Washington, DC – An analysis by the Center for American Progress Action Fund found that Tennessee Senators Lamar Alexander (R) and Bob Corker, who last week blocked a comprehensive bipartisan clean energy tax package, received significantly more campaign contributions from the oil and gas industry compared to tax package supporters. On June 21st, Alexander and Corker voted against a critical cloture vote that failed 58-35 – two votes short of the 60 needed to end debate and pass the amendment. The clean energy tax package included economic incentives for the development of clean, alternative energy technologies, closed loopholes for big oil, and recovered unpaid royalties on oil from federal waters of the Gulf of Mexico. It was sponsored by Senate Finance Committee Chair Max Baucus (D-MT) and Ranking Member Charles Grassley (R-IA).
“Senators Alexander and Corker helped big oil by blocking this bipartisan clean energy tax package,” said Daniel J. Weiss, Center for American Progress Action Fund Senior Fellow and Director of Climate Strategy. “These two senators received thousands of dollars in campaign cash and saved big oil billions of dollars by maintaining loopholes and handouts.”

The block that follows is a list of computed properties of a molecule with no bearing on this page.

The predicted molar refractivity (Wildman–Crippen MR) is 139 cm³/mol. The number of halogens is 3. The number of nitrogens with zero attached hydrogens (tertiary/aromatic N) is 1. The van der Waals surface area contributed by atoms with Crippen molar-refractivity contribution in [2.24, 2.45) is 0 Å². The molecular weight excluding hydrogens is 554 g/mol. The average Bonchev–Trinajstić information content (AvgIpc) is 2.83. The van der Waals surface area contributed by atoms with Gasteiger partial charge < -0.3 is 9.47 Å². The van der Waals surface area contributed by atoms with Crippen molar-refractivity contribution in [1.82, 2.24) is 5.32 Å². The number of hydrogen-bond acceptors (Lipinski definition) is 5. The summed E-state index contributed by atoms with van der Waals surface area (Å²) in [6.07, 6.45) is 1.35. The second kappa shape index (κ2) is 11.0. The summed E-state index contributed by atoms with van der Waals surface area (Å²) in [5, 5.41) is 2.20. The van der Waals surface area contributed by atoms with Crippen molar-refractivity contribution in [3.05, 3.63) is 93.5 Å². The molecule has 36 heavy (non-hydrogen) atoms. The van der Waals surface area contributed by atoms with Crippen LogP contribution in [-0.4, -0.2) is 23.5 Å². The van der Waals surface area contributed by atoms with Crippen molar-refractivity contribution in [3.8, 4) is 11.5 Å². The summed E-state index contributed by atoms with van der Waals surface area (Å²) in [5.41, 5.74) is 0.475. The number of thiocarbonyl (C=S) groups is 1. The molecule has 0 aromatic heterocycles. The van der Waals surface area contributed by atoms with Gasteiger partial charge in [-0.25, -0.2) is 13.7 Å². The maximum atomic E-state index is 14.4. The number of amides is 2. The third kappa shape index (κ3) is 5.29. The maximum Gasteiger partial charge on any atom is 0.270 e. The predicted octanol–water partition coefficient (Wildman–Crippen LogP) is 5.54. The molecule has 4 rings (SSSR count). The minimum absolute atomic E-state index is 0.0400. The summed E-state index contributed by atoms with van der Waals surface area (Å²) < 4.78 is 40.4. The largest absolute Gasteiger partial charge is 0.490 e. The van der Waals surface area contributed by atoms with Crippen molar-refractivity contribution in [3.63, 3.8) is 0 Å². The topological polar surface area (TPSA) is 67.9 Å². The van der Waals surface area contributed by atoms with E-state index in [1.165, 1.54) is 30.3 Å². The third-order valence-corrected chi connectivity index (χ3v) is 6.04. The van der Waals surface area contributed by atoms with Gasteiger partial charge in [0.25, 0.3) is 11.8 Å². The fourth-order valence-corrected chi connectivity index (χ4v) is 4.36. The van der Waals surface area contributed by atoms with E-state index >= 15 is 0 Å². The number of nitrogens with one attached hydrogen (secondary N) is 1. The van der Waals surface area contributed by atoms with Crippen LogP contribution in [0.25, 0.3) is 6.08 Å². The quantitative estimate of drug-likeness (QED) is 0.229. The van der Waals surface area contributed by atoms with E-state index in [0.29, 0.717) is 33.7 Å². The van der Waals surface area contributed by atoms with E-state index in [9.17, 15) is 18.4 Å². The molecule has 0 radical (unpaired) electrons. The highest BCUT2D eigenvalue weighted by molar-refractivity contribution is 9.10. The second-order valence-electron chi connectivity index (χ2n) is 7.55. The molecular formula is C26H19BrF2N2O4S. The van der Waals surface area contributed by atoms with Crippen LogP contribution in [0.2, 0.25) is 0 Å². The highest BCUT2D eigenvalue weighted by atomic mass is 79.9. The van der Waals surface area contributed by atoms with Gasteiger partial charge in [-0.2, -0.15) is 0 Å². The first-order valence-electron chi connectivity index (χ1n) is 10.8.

An analysis of campaign contributions from the oil and gas industry between 2002 and 2007 found that Alexander received $127,050 during those years, while Corker received $173,700 in 2006. The 58 senators that voted for the package received an average of only $56,942 between 2002 and 2007. Alexander received double the average clean energy supporter, while Corker received triple the average supporter.
The bipartisan clean energy tax package would have provided tax incentives for the following clean energy technologies:
- Renewable electricity, such as solar and wind power: $12.5 billion
- Energy efficiency: $3.1 billion
- Carbon dioxide capture: $1.6 billion
- Biofuels: $1.3 billion
- Clean, more efficient vehicles: $1.5 billion.
These incentives would have been funded via closure of tax loopholes for oil and gas companies worth $15 billion, and $10 billion from a 13 percent severance tax on oil and gas from Gulf of Mexico leases. This is equivalent to the federal royalties energy companies evaded in the late 1990s due to a procedural error by the Department of Interior.
“Of course Senators Alexander and Corker are not on the pay roll of big oil,” Weiss said. “But when big oil knocked, they answered the call to block progress on clean energy.”